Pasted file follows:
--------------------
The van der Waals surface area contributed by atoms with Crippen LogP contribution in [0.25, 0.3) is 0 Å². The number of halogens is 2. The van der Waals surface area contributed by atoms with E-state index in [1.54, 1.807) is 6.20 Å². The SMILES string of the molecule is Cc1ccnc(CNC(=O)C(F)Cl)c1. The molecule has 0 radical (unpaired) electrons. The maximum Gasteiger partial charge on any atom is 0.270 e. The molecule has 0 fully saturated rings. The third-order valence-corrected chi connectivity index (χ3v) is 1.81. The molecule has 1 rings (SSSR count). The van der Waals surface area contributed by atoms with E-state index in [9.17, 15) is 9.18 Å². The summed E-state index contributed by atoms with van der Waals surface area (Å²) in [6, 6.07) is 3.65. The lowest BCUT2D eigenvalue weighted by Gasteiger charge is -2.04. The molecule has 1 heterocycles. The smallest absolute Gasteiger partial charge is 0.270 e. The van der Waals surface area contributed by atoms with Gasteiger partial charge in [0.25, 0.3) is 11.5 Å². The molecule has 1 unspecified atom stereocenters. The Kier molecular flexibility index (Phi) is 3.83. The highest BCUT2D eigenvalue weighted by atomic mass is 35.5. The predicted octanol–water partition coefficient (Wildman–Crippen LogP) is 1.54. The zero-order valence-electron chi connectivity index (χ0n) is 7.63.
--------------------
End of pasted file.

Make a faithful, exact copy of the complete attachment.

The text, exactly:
The van der Waals surface area contributed by atoms with Crippen LogP contribution in [0.25, 0.3) is 0 Å². The number of halogens is 2. The van der Waals surface area contributed by atoms with E-state index in [1.54, 1.807) is 6.20 Å². The SMILES string of the molecule is Cc1ccnc(CNC(=O)C(F)Cl)c1. The molecule has 0 radical (unpaired) electrons. The maximum Gasteiger partial charge on any atom is 0.270 e. The molecule has 0 fully saturated rings. The third-order valence-corrected chi connectivity index (χ3v) is 1.81. The molecule has 1 rings (SSSR count). The van der Waals surface area contributed by atoms with E-state index in [9.17, 15) is 9.18 Å². The summed E-state index contributed by atoms with van der Waals surface area (Å²) in [6, 6.07) is 3.65. The lowest BCUT2D eigenvalue weighted by Gasteiger charge is -2.04. The molecule has 1 heterocycles. The smallest absolute Gasteiger partial charge is 0.270 e. The van der Waals surface area contributed by atoms with Gasteiger partial charge in [0.25, 0.3) is 11.5 Å². The molecule has 1 unspecified atom stereocenters. The Kier molecular flexibility index (Phi) is 3.83. The highest BCUT2D eigenvalue weighted by atomic mass is 35.5. The predicted octanol–water partition coefficient (Wildman–Crippen LogP) is 1.54. The zero-order valence-electron chi connectivity index (χ0n) is 7.63.